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Save Money by Beating the Eligibility Center Fee Increase

Saving Money on NCAA Eligibility Center

Starting on September 1, 2012, the fees for registering with the Eligibility Center will increase. Domestic prospects will pay $70 (up $5) while international prospects will see a bigger increase, from $95 to $120. This has prospects wondering whether they should register right away. The increase is small, especially for domestic prospects, but every little bit helps and paying to register with the Eligibility Center is just the first of a number of expenses prospects need to pay to become eligible to play college sports.

Here are lists of who should and who should not register right away to avoid the fee increase:

Who Should Register

  • Upperclassmen who are hearing from Division I schools or Division II schools: If you are about to start your junior or senior year of high school and are being contacted regularly by Division I or Division II schools, chances are you have a shot to play at those levels, and you should get started with the Eligibility Center process.
  • International prospects: The increase is big enough for international prospects that if you were thinking of playing in Division I or II, you should consider registering now to save the money.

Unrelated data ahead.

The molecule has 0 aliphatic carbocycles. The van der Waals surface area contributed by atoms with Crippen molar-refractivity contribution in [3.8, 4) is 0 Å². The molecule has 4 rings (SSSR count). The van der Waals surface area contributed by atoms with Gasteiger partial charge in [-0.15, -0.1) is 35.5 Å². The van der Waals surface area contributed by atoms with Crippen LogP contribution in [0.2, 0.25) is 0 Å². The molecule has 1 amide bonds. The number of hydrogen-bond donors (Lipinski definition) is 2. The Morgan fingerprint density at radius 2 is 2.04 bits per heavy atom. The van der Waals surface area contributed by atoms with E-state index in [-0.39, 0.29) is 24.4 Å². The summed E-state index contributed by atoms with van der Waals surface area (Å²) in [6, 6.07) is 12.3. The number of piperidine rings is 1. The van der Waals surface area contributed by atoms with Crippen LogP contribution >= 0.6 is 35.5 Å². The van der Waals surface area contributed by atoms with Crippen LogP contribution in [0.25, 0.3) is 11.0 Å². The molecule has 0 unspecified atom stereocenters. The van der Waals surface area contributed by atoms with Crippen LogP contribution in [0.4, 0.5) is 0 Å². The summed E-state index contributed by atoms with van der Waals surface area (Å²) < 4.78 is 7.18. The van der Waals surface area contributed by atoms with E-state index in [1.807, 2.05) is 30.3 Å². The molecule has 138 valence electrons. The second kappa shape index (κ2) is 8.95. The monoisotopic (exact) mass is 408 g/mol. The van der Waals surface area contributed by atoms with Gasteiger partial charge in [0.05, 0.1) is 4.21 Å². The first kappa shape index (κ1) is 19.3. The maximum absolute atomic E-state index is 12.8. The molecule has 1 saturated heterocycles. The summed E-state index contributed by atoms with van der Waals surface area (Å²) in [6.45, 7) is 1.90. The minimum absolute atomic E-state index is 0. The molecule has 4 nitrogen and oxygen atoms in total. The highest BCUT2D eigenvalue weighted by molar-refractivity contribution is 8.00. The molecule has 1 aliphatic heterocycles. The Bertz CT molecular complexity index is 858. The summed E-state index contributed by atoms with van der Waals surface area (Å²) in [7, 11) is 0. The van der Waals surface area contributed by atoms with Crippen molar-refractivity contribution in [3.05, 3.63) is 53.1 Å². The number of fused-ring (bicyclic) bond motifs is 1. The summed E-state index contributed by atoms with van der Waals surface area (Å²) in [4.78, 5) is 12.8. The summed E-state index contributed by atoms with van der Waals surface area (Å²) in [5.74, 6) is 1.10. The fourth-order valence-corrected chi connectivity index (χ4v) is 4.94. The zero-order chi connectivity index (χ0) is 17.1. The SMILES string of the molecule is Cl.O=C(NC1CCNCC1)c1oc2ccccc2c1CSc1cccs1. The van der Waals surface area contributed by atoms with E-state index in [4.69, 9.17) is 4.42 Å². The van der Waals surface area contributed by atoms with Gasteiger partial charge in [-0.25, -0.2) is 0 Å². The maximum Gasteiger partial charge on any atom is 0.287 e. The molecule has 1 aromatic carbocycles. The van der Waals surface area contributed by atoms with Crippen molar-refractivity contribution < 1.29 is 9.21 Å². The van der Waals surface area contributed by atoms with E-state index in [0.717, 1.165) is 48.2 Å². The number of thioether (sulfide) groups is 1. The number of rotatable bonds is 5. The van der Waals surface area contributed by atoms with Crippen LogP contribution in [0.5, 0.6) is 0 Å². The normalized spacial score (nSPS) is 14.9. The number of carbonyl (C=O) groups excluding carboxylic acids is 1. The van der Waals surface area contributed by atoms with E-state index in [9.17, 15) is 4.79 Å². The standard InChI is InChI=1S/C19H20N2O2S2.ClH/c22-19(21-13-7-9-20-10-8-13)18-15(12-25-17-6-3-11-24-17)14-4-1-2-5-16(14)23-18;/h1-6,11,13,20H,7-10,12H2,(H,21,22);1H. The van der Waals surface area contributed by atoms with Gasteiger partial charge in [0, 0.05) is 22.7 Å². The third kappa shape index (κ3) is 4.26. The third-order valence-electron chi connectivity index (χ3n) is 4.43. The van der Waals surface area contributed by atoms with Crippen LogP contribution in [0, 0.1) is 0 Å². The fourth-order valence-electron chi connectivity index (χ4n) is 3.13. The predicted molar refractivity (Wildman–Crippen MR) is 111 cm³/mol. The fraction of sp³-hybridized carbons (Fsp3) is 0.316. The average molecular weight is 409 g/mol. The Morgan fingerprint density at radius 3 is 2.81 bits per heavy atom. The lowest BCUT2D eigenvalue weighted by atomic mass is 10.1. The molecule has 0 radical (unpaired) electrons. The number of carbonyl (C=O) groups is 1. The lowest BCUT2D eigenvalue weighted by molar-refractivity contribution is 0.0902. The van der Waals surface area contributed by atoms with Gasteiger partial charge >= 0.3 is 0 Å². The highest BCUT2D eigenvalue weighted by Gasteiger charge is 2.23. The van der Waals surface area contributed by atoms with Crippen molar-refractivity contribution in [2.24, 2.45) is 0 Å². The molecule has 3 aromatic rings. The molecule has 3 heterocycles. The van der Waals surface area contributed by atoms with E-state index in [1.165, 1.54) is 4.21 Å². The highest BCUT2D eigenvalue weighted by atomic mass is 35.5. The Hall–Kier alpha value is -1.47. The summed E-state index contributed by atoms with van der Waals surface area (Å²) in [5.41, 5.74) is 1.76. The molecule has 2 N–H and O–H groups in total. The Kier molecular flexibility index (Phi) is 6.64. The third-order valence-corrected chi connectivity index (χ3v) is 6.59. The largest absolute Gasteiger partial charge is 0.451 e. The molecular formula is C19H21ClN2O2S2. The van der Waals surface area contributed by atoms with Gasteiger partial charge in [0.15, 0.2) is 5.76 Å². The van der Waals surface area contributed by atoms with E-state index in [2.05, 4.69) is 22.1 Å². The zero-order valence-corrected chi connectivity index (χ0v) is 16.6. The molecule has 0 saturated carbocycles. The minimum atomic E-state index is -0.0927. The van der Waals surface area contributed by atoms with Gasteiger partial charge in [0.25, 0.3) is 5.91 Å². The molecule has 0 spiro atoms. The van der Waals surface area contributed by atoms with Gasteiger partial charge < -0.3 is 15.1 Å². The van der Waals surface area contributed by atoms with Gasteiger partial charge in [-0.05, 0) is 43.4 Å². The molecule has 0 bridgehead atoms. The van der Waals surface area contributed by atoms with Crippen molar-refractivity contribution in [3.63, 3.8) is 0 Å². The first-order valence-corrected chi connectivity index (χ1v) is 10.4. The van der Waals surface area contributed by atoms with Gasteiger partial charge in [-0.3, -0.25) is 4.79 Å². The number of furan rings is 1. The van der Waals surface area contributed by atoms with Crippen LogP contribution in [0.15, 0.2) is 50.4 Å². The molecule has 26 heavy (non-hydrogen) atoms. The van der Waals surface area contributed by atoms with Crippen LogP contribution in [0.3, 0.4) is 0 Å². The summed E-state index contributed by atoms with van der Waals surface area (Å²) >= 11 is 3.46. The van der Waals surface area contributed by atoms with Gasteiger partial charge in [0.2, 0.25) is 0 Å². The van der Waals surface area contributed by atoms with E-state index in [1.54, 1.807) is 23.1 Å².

• Prospects with potentially difficult certifications: If you think you might have a long or difficult path through the Eligibility Center, it makes sense to register earlier and even if playing for a Division I or Division II team seems less likely. If, for instance, you tryout to walk-on with a DI or DII team and you have not started the process, snags that cause your certification to take longer might cost you your spot on the team.

Who Shouldn’t Register

  • Athletes eligible for a fee waiver: If you have been granted a fee waiver to take the SAT or ACT, you are eligible to receive a fee waiver to register with the Eligibility Center. In that case, the amount of fee should not change when you register.
  • Freshmen and sophomores: If you are just starting high school or just finished ninth grade, it is still a little early to register with the Eligibility Center since not much can happen with your file for at least another year.

Always a Risk

One stat to keep in mind with the Eligibility Center is that roughly half of the athletes who register each year with the Eligibility Center are never certified, mostly because they are not recruited by Division I or Division II schools. At the end of their sophomore year, only a small percentage of athletes are guaranteed of ending up in Divisions I or II. For everyone else, registering with the Eligibility Center is something of a risk.

Athletes need to weigh that risk against the need to make sure getting certified by the Eligibility Center is as painless as possible. When the Eligibility Center fees increase, the best piece of advice is that prospects who have decided to register with the Eligibility Center should make it a priority to get registered to avoid the increased fees.

Do you still have questions about what the NCAA Eligibility Center is, and whether or not you should register? Just leave us a comment below, or connect with us on Facebook, Twitter, or Google+!

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